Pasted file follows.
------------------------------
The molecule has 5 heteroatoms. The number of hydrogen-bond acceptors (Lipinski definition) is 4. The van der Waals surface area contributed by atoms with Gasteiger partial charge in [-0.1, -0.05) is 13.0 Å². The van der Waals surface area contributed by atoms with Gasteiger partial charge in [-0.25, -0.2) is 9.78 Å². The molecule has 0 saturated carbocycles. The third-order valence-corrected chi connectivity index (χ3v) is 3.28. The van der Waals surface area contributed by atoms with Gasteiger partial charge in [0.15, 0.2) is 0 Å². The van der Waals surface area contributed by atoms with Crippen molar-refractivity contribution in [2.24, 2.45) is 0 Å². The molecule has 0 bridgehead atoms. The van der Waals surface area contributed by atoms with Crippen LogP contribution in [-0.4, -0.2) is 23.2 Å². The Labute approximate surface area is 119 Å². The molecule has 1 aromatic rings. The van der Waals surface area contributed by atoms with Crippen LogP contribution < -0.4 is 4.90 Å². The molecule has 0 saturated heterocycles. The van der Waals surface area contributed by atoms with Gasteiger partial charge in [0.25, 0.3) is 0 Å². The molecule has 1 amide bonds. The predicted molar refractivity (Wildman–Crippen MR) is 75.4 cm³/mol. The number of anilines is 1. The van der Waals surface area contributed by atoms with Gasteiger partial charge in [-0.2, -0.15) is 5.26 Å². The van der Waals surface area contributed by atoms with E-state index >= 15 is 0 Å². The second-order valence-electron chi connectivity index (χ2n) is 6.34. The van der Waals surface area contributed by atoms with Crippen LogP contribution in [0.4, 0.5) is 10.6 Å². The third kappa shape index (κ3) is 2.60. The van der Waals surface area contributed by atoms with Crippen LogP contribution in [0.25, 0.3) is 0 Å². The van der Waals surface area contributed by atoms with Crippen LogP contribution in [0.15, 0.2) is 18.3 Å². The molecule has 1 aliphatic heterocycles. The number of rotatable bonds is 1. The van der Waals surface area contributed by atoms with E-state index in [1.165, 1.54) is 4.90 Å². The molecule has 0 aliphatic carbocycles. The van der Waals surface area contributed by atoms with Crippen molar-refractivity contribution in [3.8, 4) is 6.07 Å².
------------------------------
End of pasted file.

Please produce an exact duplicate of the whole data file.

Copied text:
The molecule has 5 heteroatoms. The number of hydrogen-bond acceptors (Lipinski definition) is 4. The van der Waals surface area contributed by atoms with Gasteiger partial charge in [-0.1, -0.05) is 13.0 Å². The van der Waals surface area contributed by atoms with Gasteiger partial charge in [-0.25, -0.2) is 9.78 Å². The molecule has 0 saturated carbocycles. The third-order valence-corrected chi connectivity index (χ3v) is 3.28. The van der Waals surface area contributed by atoms with Gasteiger partial charge in [0.15, 0.2) is 0 Å². The van der Waals surface area contributed by atoms with Crippen molar-refractivity contribution in [2.24, 2.45) is 0 Å². The molecule has 0 bridgehead atoms. The van der Waals surface area contributed by atoms with Crippen LogP contribution in [-0.4, -0.2) is 23.2 Å². The Labute approximate surface area is 119 Å². The molecule has 1 aromatic rings. The van der Waals surface area contributed by atoms with Crippen LogP contribution < -0.4 is 4.90 Å². The molecule has 0 saturated heterocycles. The van der Waals surface area contributed by atoms with Gasteiger partial charge in [0.25, 0.3) is 0 Å². The molecule has 1 amide bonds. The predicted molar refractivity (Wildman–Crippen MR) is 75.4 cm³/mol. The number of anilines is 1. The van der Waals surface area contributed by atoms with Gasteiger partial charge in [-0.2, -0.15) is 5.26 Å². The van der Waals surface area contributed by atoms with E-state index >= 15 is 0 Å². The second-order valence-electron chi connectivity index (χ2n) is 6.34. The van der Waals surface area contributed by atoms with Crippen LogP contribution in [0.4, 0.5) is 10.6 Å². The third kappa shape index (κ3) is 2.60. The van der Waals surface area contributed by atoms with Crippen LogP contribution in [0.25, 0.3) is 0 Å². The van der Waals surface area contributed by atoms with Crippen LogP contribution in [0.15, 0.2) is 18.3 Å². The molecule has 1 aliphatic heterocycles. The number of rotatable bonds is 1. The van der Waals surface area contributed by atoms with E-state index in [1.165, 1.54) is 4.90 Å². The molecule has 0 aliphatic carbocycles. The van der Waals surface area contributed by atoms with Crippen molar-refractivity contribution in [3.8, 4) is 6.07 Å².